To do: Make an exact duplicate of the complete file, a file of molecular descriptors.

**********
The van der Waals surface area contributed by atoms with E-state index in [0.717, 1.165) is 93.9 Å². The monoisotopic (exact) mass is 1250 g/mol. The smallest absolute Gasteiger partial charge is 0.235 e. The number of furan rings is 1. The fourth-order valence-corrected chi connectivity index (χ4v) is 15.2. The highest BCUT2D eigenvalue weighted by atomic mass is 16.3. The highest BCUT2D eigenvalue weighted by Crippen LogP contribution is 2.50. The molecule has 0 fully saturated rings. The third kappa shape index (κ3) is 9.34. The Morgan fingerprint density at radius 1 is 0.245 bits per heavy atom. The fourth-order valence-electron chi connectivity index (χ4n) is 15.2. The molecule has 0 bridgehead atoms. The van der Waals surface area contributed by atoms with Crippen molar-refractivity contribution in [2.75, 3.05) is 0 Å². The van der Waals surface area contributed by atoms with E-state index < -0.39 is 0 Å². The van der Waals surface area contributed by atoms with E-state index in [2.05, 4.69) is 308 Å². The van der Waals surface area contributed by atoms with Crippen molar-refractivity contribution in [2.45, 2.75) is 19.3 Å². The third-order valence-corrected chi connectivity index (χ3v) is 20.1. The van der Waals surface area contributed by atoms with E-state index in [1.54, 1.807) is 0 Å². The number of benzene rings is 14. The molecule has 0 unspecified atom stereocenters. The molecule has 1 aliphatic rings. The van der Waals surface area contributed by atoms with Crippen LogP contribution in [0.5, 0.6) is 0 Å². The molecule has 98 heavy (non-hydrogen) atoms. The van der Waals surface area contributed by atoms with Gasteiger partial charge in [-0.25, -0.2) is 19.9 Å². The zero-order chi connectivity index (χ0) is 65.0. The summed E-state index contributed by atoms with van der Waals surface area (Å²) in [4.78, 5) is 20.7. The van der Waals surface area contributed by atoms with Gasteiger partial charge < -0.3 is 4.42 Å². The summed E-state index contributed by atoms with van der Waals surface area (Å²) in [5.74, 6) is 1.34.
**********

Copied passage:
The van der Waals surface area contributed by atoms with E-state index in [0.717, 1.165) is 93.9 Å². The monoisotopic (exact) mass is 1250 g/mol. The smallest absolute Gasteiger partial charge is 0.235 e. The number of furan rings is 1. The fourth-order valence-corrected chi connectivity index (χ4v) is 15.2. The highest BCUT2D eigenvalue weighted by atomic mass is 16.3. The highest BCUT2D eigenvalue weighted by Crippen LogP contribution is 2.50. The molecule has 0 fully saturated rings. The third kappa shape index (κ3) is 9.34. The Morgan fingerprint density at radius 1 is 0.245 bits per heavy atom. The fourth-order valence-electron chi connectivity index (χ4n) is 15.2. The molecule has 0 bridgehead atoms. The van der Waals surface area contributed by atoms with Crippen molar-refractivity contribution in [2.75, 3.05) is 0 Å². The van der Waals surface area contributed by atoms with E-state index < -0.39 is 0 Å². The van der Waals surface area contributed by atoms with E-state index in [2.05, 4.69) is 308 Å². The van der Waals surface area contributed by atoms with Crippen molar-refractivity contribution in [2.45, 2.75) is 19.3 Å². The third-order valence-corrected chi connectivity index (χ3v) is 20.1. The van der Waals surface area contributed by atoms with E-state index in [1.54, 1.807) is 0 Å². The number of benzene rings is 14. The molecule has 0 unspecified atom stereocenters. The molecule has 1 aliphatic rings. The van der Waals surface area contributed by atoms with Crippen LogP contribution in [0.5, 0.6) is 0 Å². The molecule has 98 heavy (non-hydrogen) atoms. The van der Waals surface area contributed by atoms with Gasteiger partial charge in [-0.25, -0.2) is 19.9 Å². The zero-order chi connectivity index (χ0) is 65.0. The summed E-state index contributed by atoms with van der Waals surface area (Å²) in [4.78, 5) is 20.7. The van der Waals surface area contributed by atoms with Gasteiger partial charge < -0.3 is 4.42 Å². The summed E-state index contributed by atoms with van der Waals surface area (Å²) in [5.74, 6) is 1.34.